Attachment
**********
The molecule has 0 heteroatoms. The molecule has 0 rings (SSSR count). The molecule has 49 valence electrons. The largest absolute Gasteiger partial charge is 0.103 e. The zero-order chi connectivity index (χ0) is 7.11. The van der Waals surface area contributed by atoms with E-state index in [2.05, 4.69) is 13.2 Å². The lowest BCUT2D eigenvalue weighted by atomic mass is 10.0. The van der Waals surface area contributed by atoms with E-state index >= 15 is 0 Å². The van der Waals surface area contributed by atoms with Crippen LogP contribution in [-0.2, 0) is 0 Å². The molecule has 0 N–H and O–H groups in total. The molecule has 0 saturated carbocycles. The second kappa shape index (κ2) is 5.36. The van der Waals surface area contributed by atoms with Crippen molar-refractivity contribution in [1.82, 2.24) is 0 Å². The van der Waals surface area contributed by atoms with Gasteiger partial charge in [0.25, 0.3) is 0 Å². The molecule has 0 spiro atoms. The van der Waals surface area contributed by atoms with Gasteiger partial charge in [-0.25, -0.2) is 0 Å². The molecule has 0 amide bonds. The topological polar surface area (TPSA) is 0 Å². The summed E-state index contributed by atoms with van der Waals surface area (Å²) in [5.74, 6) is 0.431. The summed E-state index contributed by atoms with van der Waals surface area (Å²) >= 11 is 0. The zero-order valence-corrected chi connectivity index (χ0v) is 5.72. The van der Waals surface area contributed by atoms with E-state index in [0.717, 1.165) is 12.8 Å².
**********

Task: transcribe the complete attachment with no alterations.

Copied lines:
The molecule has 0 heteroatoms. The molecule has 0 rings (SSSR count). The molecule has 49 valence electrons. The largest absolute Gasteiger partial charge is 0.103 e. The zero-order chi connectivity index (χ0) is 7.11. The van der Waals surface area contributed by atoms with E-state index in [2.05, 4.69) is 13.2 Å². The lowest BCUT2D eigenvalue weighted by atomic mass is 10.0. The van der Waals surface area contributed by atoms with E-state index >= 15 is 0 Å². The van der Waals surface area contributed by atoms with Crippen LogP contribution in [-0.2, 0) is 0 Å². The molecule has 0 N–H and O–H groups in total. The molecule has 0 saturated carbocycles. The second kappa shape index (κ2) is 5.36. The van der Waals surface area contributed by atoms with Crippen molar-refractivity contribution in [1.82, 2.24) is 0 Å². The van der Waals surface area contributed by atoms with Gasteiger partial charge in [0.25, 0.3) is 0 Å². The molecule has 0 spiro atoms. The van der Waals surface area contributed by atoms with Gasteiger partial charge in [-0.25, -0.2) is 0 Å². The molecule has 0 amide bonds. The topological polar surface area (TPSA) is 0 Å². The summed E-state index contributed by atoms with van der Waals surface area (Å²) in [5.74, 6) is 0.431. The summed E-state index contributed by atoms with van der Waals surface area (Å²) >= 11 is 0. The zero-order valence-corrected chi connectivity index (χ0v) is 5.72. The van der Waals surface area contributed by atoms with E-state index in [0.717, 1.165) is 12.8 Å².